Power sharing is the opposite of power concentration

As a volunteer for Citizens for an Elected Mayor, I started out collecting signatures on the initiative petition and I now knock on doors—literally knock on them, because rare is the house with a working bell. I’m long retired, and while the walking is good for me, all this knocking is bad for my hands. But I keep doing it because I believe power sharing in government is a good thing, and the concentration of all political power in just one branch of government—as is currently the case in Cleveland Heights, where all power is vested in the legislative branch—is a not-so-good thing.

I have always thought of Issue 26 as a power-sharing ballot issue. Its passage would change our government so that political power is shared between the legislative branch (where all of it currently resides) and an executive branch. What keeps me banging my knuckles on doors is my belief that sharing power will result in more leadership, more accountability, and more access to government for us citizens, and that these in turn will lead us out of our current logjam of inaction.

It is surprising to hear those opposed to Issue 26 worry us with their claims that changing from our present form of government to a form that shares power between two branches is a move that will lead to terrible things—corruption, instability and decline. Their arguments against power sharing seem to be based on the belief that in the face of a mayor, council will simply collapse and all political power in the government will gravitate to the mayor. They then go on from there to list the evils that will flow from such a collapse. I find that idea of a collapse ridiculous. If I were a member of council, I think I would find it insulting.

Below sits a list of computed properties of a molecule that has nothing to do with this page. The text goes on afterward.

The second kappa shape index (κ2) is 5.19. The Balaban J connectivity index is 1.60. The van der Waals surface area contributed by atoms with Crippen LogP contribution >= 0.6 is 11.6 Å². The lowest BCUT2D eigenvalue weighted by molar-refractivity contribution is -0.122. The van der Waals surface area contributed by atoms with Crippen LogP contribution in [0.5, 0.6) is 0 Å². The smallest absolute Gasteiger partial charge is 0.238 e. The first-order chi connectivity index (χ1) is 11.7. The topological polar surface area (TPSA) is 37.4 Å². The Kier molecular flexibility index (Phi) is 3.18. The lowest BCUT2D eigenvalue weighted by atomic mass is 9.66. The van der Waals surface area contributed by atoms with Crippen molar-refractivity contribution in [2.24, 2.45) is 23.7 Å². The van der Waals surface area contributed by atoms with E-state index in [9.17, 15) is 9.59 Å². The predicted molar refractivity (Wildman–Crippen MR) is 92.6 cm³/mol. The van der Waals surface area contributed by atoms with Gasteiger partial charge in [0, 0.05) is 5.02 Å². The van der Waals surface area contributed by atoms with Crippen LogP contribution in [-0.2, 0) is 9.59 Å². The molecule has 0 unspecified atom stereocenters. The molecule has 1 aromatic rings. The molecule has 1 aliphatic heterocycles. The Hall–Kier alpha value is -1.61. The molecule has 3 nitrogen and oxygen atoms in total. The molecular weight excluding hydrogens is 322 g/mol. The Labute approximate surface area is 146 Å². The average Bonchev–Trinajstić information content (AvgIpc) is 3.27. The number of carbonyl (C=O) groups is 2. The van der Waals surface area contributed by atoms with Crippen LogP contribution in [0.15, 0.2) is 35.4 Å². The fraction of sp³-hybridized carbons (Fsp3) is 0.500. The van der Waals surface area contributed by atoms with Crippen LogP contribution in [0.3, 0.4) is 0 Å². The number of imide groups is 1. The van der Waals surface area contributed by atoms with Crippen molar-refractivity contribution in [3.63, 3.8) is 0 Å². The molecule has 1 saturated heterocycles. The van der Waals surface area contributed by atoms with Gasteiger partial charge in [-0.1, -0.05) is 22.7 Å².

Cleveland Heights has an informed citizenry that elects dedicated and talented people to council—people who possess the skills to meet their responsibilities and who would never hand over their authority to an executive branch. This same citizenry also has the wherewithal to elect a good mayor. Other cities do it—why can’t we?

I’m the kind of person who has always been a little slow to embrace change. I’ve often wished I were otherwise. But I’m betting on Issue 26 and will vote Yes.

The energy for change in Cleveland Heights, the thirst for it that I have run across collecting signatures and knocking on doors, is enormous. But there is also a palpable cynicism—that no matter what you do, nothing will change in this city, it will just continue to be the same-old same-old at city hall.

I hope our natural caution about embracing change does not end up justifying that cynicism. I hope we can share power in our city. To help that sharing come about is the reason I’m ruining my knuckles.

John Donoghue

Before retirement, John Donoghue taught electrical engineering at CSU for 40 years. He has been a Cleveland Heights resident since 1979. 

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Volume 12, Issue 11, Posted 6:55 PM, 10.30.2019